WILTON — The Board of Selectmen has come up with four budget scenarios for the FY 2021 budget, ranging from a flat budget to a 10-percent decrease from the current fiscal year.

The proposed budgets, along with explanations for the cuts, are being submitted by First Selectwoman Lynne Vanderslice to the Board of Finance for its review. The finance board meets tonight, May 12, to vote on proposed budgets and a mill rate.

With the Annual Town Meeting canceled this year in order to prevent the spread of the coronavirus, the Board of Selectmen charged the finance board with adopting the town and school budgets. After allowing for time to hear from the public, it will meet again on June 1 to adopt the budgets and set the mill rate.

Before the pandemic hit Connecticut, the selectmen proposed a $33.9-million budget for 2021, an increase of 1.22 percent.

The finance board asked both the town and Board of Education to come up with budget proposals that were flat, and decreased by 2, 5, and 10 percent.

To keep the town budget flat at $33,501,999, more than $400,000 in net reductions were made, including a 20-percent cut of $30,000 to the first selectwoman’s salary, which Vanderslice volunteered.

At a special Board of Selectmen meeting Monday night, Vanderslice said she did not expect the finance board to cut the budget by 10 percent.

“As far as 5 and 10 percent (reductions), the way I am going to present it is in terms of the number of employees that would be reduced. They (finance board) have said it is unlikely there will be a 10-percent cut. Seriously, if they are looking at a 10-percent cut I will give them more details,” she said.

In addition to operating cuts, capital projects such as the police department/town hall building project, and replacement of the stadium track at Wilton High School are being put on hold.

Refurbishment of a ladder truck for the fire department and road paving will go on the November ballot.

The most discussion by the board involved cutting the grants given to Wilton Library and Trackside Teen Center.

Wilton Library, a private, nonprofit institution, is funded through donations for its collection, and receives an annual grant from the town of Wilton to cover most of its operating expenses.

For the flat budget, the grant to Wilton Library would be $2,797,846, $56,300 less than its original request of $2,854,156.

In a 2-percent decreased budget, the grant would be $2,697,105, $314,102 less than the original request.

In a 5-percent decreased budget, it would be $2,197,105, $657,051 less than the original request.

In a 10-percent decreased budget, it would be $1,917,105, $937,051 less than the original request.

A letter from the library board of directors, read at the beginning of the meeting, said cutting the library grant to $2,697,000, as proposed in the 2-percent decreased budget, would have “a significant negative impact on the library services we provide to the community.”

For Trackside Teen Center, the proposed grant in the original budget was $65,334, which was already $32,366 less than the grant request of $98,000.

In the flat budget proposal, the grant was cut by $10,000 to $55,334.

The grant was reduced to zero in the 2- to 10-percent decrease proposals.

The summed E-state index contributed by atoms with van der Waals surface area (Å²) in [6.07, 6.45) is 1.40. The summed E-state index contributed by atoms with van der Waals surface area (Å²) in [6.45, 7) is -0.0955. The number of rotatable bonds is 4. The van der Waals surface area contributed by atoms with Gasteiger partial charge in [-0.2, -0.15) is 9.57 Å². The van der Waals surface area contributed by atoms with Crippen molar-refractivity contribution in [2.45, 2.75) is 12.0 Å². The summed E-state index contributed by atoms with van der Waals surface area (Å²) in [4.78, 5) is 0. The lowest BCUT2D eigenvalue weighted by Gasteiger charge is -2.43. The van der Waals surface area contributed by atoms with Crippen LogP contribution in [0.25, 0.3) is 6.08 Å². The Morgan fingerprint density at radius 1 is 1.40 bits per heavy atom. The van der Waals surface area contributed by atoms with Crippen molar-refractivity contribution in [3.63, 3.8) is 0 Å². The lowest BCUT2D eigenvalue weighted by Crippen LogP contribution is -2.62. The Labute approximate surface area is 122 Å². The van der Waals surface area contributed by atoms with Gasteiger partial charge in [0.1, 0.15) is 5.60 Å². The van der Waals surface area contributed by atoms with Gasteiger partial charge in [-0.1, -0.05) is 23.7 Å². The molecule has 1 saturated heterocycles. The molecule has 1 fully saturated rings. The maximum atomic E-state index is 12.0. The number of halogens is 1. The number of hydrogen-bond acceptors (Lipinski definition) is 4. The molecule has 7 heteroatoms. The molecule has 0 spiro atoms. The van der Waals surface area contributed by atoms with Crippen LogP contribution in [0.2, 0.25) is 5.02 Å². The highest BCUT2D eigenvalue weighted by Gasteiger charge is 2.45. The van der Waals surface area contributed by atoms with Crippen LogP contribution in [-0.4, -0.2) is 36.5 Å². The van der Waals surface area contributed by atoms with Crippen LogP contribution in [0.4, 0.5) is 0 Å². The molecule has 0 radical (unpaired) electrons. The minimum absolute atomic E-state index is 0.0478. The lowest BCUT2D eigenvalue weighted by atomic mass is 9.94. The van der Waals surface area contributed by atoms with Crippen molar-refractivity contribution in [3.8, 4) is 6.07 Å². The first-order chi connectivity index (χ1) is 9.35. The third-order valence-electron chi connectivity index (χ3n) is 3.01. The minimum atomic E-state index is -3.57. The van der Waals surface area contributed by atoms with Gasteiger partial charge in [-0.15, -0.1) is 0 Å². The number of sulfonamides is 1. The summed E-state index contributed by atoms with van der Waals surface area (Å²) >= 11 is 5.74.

Forrest Close, president of the board of directors of Trackside, expressed “dire concern” in an email, “The complete defunding of Trackside could be a lethal blow. Any cuts beyond $10,000 could realistically result in us closing our doors soon.”

The selectmen acknowledged the importance of both the library and Trackside to the Wilton community.

However, facing daunting budget cuts, they said both Wilton Library and Trackside had the ability to raise funds to keep their staff and operations going, where the town did not.

“We need to fund town employees for essential services,” said Selectwoman Deborah McFadden.

“In a pandemic we cannot cut the Health Department ... or the assessor. We have to be careful cutting police ... and the town clerk’s office is busy now,” Vanderslice said.

There would be deeper overall cuts made in a -2-percent budget request, which would be $32,831,959, $670,040 less than the flat budget.

Under that scenario, in addition to the cuts made in the flat budget, vacant town positions would remain unfilled, nonemergency staff hours would be reduced, nonemergency training would be eliminated, the Merwin Meadows swim program would be eliminated, and the transfer station would be closed, with trash services being provided by another town or private haulers.

A 5-percent budget decrease would be $31,826,899, $1,675,100 less than the flat budget.

Under that scenario, “everything just slows down,” Vanderslice said. Town staff would be decreased, fewer roads would get paved and there would be a slowdown in replacing town vehicles, in addition to cuts made in the 2-percent budget decrease.

A 10-percent budget decrease would be $30,151,799, $3,350,200 less than the flat budget.

Additional staff would be eliminated. Infrastructure would lose funds, and services such as the library would no longer be free for residents. “The 10-percent decrease puts us on the edge of the precipice,” said Selectman Joshua Cole.

“We would do business differently. If we got that bad, we may end up with state government running everything and Connecticut would be very different,” Vanderslice said.

Editor’s Note: The story was edited to delete positions that are not on the chopping block.